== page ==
The National Association of Independent Insurers has issued a bulletin, which indicates that New Jersey’s auto insurance market, which it described as “once the nation’s poster child for the dangers of over regulation,” is gradually showing signs of improvement.
The NAII cited the reform package enacted by Governor McGreevey last summer as the principal reason. “Although it’s still too early to tell all of the benefits New Jersey consumers will enjoy from the new law, the fact that insurers are returning to the market and that the market is stabilizing is very encouraging,” stated NAII assistant vice president and assistant general counsel Donald S. Cleasby. “After 30 years of mismanagement, the turnaround so far has been remarkable. And with new insurers coming into the state, the growing consumer choices in automobile insurance which the new law promised won’t be long in coming.”
Cleasby pointed to several positive signs that the New Jersey auto market is on the road to recovery: — Los Angeles-based Mercury Insurance entered the New Jersey market, the first new auto insurer to do so in seven years. — State Farm Indemnity, the state’s largest auto insurer, initiated a voluntary rate reduction of 4.1 percent statewide, which should save 500,000 drivers an average of $70 a year. — State Farm also suspended its practice of dropping coverage for 4,000 drivers every month. — Allstate Insurance, the state’s second-largest auto carrier, plans to add 15 to 20 new agents, serving an estimated 20,000 more drivers. — American International Group (AIG) subsidiaries, the state’s seventh-largest auto insurer, agreed to cancel or postpone by up to four years its plan to end coverage for more than 200,000 cars and withdraw from the market. — USAA, the state’s eighth-largest auto insurer, agreed to reduce rates by 5 percent.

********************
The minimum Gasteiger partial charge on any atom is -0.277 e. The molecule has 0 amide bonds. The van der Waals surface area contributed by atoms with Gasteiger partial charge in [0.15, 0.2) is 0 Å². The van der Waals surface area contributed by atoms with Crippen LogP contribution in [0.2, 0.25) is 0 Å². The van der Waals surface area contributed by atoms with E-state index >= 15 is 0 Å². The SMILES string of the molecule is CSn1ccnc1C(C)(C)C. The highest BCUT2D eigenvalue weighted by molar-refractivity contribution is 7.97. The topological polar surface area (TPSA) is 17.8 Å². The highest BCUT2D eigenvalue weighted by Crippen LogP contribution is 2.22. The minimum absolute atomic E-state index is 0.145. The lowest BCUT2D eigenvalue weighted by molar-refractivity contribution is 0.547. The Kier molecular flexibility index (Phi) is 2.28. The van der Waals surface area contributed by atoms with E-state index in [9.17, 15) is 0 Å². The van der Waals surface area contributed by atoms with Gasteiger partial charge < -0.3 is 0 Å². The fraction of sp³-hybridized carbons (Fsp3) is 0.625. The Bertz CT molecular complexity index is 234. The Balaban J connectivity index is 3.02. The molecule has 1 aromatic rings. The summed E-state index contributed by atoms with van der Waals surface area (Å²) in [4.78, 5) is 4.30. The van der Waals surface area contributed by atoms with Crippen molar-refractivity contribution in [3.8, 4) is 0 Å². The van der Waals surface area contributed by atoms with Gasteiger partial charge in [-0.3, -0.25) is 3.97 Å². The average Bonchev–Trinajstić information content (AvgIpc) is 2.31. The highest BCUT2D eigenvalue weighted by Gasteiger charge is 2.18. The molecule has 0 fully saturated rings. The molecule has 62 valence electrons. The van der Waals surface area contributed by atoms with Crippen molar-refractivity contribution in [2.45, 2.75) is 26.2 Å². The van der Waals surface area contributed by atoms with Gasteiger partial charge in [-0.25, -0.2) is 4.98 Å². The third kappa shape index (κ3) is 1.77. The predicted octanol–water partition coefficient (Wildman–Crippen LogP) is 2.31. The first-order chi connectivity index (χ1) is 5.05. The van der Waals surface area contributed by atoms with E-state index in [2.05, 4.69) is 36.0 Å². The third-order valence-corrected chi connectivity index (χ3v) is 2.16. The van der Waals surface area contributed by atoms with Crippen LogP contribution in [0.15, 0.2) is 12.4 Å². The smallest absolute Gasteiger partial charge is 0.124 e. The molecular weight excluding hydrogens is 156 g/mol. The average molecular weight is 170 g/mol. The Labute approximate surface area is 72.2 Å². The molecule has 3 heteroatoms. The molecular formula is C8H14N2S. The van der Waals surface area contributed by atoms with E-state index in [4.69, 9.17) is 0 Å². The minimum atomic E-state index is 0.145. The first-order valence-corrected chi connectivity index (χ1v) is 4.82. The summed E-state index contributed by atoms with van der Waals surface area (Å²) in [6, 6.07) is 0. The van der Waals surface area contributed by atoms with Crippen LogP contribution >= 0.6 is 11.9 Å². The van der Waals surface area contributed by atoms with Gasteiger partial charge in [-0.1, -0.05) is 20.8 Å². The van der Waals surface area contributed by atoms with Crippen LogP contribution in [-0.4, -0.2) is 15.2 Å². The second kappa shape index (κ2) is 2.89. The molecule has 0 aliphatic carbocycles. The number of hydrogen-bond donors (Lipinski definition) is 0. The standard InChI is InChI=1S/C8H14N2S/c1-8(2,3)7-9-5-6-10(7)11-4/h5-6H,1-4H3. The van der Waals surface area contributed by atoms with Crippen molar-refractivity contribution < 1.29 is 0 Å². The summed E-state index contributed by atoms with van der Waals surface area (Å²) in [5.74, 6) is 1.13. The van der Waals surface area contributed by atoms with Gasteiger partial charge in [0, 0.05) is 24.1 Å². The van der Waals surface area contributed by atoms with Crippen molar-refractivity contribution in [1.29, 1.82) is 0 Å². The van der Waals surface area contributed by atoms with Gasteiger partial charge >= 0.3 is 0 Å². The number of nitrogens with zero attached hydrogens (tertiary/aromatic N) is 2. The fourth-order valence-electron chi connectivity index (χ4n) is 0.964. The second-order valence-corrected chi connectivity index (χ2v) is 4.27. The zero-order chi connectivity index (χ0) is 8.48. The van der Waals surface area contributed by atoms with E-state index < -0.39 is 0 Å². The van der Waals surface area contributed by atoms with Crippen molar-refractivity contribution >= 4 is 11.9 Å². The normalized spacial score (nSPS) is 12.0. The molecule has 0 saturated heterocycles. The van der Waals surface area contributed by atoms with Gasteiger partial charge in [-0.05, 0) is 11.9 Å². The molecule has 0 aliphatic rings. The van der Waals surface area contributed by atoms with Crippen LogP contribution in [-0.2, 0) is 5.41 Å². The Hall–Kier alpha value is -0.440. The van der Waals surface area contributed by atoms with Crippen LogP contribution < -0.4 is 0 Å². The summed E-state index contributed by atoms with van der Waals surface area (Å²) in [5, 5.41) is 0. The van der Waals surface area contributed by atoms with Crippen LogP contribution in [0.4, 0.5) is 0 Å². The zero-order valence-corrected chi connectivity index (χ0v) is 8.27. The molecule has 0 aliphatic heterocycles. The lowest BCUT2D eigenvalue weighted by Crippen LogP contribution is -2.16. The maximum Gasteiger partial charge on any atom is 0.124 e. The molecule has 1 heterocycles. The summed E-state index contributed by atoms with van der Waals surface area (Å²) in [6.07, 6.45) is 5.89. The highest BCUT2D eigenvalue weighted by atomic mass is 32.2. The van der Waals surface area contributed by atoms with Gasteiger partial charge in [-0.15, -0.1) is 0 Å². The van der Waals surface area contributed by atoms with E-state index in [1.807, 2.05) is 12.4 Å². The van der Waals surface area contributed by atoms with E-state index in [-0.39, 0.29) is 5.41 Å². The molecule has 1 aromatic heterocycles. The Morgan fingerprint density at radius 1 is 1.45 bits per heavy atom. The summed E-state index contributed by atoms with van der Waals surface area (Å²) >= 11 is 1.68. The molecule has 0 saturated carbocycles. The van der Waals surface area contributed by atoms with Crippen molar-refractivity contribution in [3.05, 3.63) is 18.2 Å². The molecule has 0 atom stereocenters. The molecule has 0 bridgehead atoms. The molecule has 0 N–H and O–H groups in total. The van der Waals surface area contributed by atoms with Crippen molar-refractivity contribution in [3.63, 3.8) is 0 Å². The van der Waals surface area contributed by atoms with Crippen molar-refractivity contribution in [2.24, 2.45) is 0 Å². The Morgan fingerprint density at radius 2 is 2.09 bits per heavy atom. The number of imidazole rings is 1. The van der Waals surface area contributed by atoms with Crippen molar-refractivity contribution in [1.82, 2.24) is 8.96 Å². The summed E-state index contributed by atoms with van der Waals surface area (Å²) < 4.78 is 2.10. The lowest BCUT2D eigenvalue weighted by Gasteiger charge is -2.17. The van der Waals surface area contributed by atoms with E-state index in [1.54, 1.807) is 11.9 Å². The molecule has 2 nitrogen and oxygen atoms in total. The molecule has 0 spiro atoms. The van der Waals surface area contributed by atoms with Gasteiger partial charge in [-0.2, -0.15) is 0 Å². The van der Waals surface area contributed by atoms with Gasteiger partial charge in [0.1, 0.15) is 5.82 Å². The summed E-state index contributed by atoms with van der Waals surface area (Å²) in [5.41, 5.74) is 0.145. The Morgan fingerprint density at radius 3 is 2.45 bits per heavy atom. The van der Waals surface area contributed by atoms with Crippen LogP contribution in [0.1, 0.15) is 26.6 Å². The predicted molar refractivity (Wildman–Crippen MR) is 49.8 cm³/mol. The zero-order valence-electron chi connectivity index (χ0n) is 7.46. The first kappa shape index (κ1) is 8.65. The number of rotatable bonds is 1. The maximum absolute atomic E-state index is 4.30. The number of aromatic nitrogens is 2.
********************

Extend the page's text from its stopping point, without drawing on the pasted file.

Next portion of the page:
“These positive indications are a radical departure from New Jersey’s troubled past,” said the NAII. “The state has seen more than 20 insurers pull out of the market over the past 10 years, citing excessive regulation, including long lag times in rate setting, an ‘excess profit’ charge, the inability to adjust prices, and a territorial rating system designed to subsidize urban drivers that has been called ‘socialistic.’ Currently, only about 50 insurers write auto business in the state, compared with many states with 200 or more insurers competing for business.
“State legislators and the media are coming down on the side of reform. A Senate committee this month voted down a trial attorney bill that would have limited the use of the verbal threshold option, recognizing that it ran counter to reform efforts. And since Gov. James McGreevey signed the reform bill into law this June, New Jersey newspaper articles and editorial columns have been highly supportive of the initiative and optimistic about the market’s eventual turnaround.”
Cleasby noted that “Plenty of naysayers criticized the reform bill because it didn’t include mandatory rate rollbacks and other provisions that would have increased regulation. The really remarkable thing about this reform is that insurers are coming into the market and cutting back rates without the mandatory rate rollbacks we have seen in legislation of the past.”
He concluded that while affordability continues to be an issue for New Jersey drivers, who still pay the country’s highest premiums, the availability of more insurance options will increase competition and may eventually drive down pricing. The reform law also contains insurance fraud-fighting provisions, which will help in reducing insurer costs.